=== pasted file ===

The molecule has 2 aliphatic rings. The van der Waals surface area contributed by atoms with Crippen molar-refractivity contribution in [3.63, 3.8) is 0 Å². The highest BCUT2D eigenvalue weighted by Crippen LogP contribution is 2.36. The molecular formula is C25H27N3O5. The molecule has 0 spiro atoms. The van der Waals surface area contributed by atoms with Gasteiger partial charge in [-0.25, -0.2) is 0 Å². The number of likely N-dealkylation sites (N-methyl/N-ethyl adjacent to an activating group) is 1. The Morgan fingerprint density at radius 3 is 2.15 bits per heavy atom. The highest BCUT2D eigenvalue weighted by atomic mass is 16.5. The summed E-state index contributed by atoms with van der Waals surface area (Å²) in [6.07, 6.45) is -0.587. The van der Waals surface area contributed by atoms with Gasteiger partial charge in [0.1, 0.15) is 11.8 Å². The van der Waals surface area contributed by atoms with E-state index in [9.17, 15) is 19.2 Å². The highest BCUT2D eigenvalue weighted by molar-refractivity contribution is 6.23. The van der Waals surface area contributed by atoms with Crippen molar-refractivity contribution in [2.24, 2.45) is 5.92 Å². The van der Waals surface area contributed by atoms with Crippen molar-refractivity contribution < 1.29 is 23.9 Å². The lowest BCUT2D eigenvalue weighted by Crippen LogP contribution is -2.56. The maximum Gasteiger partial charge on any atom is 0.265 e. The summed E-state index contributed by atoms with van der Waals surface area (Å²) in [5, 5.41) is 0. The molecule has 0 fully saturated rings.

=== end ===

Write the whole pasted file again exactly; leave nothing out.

The molecule has 2 aliphatic rings. The van der Waals surface area contributed by atoms with Crippen molar-refractivity contribution in [3.63, 3.8) is 0 Å². The highest BCUT2D eigenvalue weighted by Crippen LogP contribution is 2.36. The molecular formula is C25H27N3O5. The molecule has 0 spiro atoms. The van der Waals surface area contributed by atoms with Gasteiger partial charge in [-0.25, -0.2) is 0 Å². The number of likely N-dealkylation sites (N-methyl/N-ethyl adjacent to an activating group) is 1. The Morgan fingerprint density at radius 3 is 2.15 bits per heavy atom. The highest BCUT2D eigenvalue weighted by atomic mass is 16.5. The summed E-state index contributed by atoms with van der Waals surface area (Å²) in [6.07, 6.45) is -0.587. The van der Waals surface area contributed by atoms with Gasteiger partial charge in [0.1, 0.15) is 11.8 Å². The van der Waals surface area contributed by atoms with E-state index in [9.17, 15) is 19.2 Å². The highest BCUT2D eigenvalue weighted by molar-refractivity contribution is 6.23. The van der Waals surface area contributed by atoms with Crippen molar-refractivity contribution in [2.24, 2.45) is 5.92 Å². The van der Waals surface area contributed by atoms with Crippen molar-refractivity contribution < 1.29 is 23.9 Å². The lowest BCUT2D eigenvalue weighted by Crippen LogP contribution is -2.56. The maximum Gasteiger partial charge on any atom is 0.265 e. The summed E-state index contributed by atoms with van der Waals surface area (Å²) in [5, 5.41) is 0. The molecule has 0 fully saturated rings.